Ethanol As Fuel - A Net Energy Loss and Humantarian Disaster

Ethanol as fuel is a environmental, humanitarian and energy disaster yet it lives on, benefiting from political connections rather than any thing that makes rational sense.

As you know from other pages on this site, I’m a believer in biofuels. Corn just shouldn’t be the source.

Ethanol is an alcohol that can be derived from many sources, including corn. Superficially, the idea of producing ethanol as fuel from a common agricultural crop that can be grown on a large scale seems appealing. After all, doesn’t a source of fuel we can grow at home make us energy "independent”.

The problem is that a sensible energy policy needs to go beyond simple slogans. It needs to be comprehensive and also needs to look at global (in both the sense of geography and completeness) effects of and decisions or positions.

To begin, using ethanol for energy doesn’t really make much sense since quite a bit of energy is consumed in the growth of corn and production of ethanol. In terms of energy produced per unit of energy consumed in the production, it’s negative for ethanol.

Professor Ted Patzek, a geoengineering professor at UC Berkley, initially calculated that producing ethanol results in a 65% energy loss. When he looked at it in more detail, including things like fuel used to produce fertilizer, waste water costs, energy used in transportation and other energies involved in ethanol production he concluded that energy consumption may be as high as six times that produced.

He concluded that: "In terms of renewable fuels, ethanol is the worst solution."

Prof. Patzek is not alone. David Pimentel, professor of ecology and agriculture at Cornell has studied the matter in some detail said: "There is just no energy benefit to using plant biomass for liquid fuel."

It’s important to differentiate using biomass to produce a liquid fuel such as ethanol and burning biomass directly to produce energy. As I’ve discussed on other pages, burning biomass can make economic and ecological sense.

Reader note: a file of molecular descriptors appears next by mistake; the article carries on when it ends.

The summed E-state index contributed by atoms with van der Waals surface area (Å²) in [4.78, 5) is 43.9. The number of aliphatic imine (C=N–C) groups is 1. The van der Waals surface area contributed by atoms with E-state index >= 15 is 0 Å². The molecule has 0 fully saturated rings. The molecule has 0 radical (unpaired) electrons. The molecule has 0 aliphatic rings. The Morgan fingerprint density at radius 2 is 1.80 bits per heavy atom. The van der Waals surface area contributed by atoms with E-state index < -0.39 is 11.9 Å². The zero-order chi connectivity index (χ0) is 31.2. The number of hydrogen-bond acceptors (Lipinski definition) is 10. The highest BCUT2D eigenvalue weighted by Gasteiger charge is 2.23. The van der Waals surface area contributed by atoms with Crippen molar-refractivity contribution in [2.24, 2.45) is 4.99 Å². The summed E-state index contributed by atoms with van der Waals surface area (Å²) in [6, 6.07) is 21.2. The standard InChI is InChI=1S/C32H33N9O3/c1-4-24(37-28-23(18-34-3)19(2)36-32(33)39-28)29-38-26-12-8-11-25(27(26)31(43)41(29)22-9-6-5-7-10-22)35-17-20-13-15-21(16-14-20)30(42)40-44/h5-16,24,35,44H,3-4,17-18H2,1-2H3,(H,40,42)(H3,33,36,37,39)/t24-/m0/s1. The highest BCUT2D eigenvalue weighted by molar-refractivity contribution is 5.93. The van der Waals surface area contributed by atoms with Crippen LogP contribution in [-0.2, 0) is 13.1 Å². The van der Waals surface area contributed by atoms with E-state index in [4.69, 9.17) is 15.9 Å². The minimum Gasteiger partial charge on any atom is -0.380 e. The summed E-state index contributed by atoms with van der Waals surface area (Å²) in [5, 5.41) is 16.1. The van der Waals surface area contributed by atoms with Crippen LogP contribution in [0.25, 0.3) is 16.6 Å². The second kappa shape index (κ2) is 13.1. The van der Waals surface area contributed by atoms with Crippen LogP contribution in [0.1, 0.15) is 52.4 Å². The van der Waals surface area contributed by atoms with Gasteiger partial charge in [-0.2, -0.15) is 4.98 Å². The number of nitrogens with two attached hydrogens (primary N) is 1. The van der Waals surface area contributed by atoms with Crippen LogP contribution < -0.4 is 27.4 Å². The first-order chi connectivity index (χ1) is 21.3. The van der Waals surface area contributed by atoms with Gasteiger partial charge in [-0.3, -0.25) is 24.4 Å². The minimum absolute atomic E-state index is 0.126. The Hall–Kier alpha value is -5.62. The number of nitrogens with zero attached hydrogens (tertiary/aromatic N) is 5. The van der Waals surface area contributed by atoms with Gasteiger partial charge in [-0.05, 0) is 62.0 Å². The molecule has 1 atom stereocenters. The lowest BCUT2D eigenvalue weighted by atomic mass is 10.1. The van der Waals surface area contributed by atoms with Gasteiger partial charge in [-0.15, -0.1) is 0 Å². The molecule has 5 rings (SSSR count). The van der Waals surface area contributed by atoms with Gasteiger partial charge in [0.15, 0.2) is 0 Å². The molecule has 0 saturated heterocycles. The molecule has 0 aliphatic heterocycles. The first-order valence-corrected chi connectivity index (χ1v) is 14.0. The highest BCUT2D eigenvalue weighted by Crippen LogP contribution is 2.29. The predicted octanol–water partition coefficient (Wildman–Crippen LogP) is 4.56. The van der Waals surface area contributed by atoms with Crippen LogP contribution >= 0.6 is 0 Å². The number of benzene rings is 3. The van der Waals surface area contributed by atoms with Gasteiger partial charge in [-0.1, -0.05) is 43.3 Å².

Another problem is that even if we converted all arable land in the US to ethanol production, it would only replace about 15% of our oil demands.

In areas requiring irrigation to grow crops (California comes to mind), corn for ethanol is a horrible investment of water resources. Researchers at the University of Minnesota estimate that it takes 1000 (!) gallons of water to produce one gallon of ethanol.

Government mandated use of ethanol blends increases engineering costs since engines need to be ethanol compatible.

Another unintended consequence of ethanol subsidies has been increased food costs.

With subsidized ethanol plants demanding large amounts of corn, the market price naturally increased. This not only raised the price of things that use corn directly, like tortillas (the increased price of which led to riots in Mexico in 2007), but also food stuffs such as eggs and meats because corn is commonly used as an animal feed.

Food prices increased 10% between 2006 and 2008, with a large part of it due to the increased corn prices caused by biofuels. The World Bank estimates that for each 1 percent rise in food prices, caloric intake among the poor drops 0.5 percent. The affect of food prices of a policy that emphasizes ethanol from corn is felt most heavily by those most vulnerable.

I’m all for exploring all kinds of sources of energy, but we know enough about ethanol production now to realize that it does more harm than good. The only reason it exists now is because of ill conceived government subsidies.

Special interests groups lobby strongly to keep the subsidies coming, but doing so is a mistake. That government money going to produce ethanol as fuel can be better spent elsewhere support research into more fuel efficient vehicles and sources of alternative energy other than ethanol.


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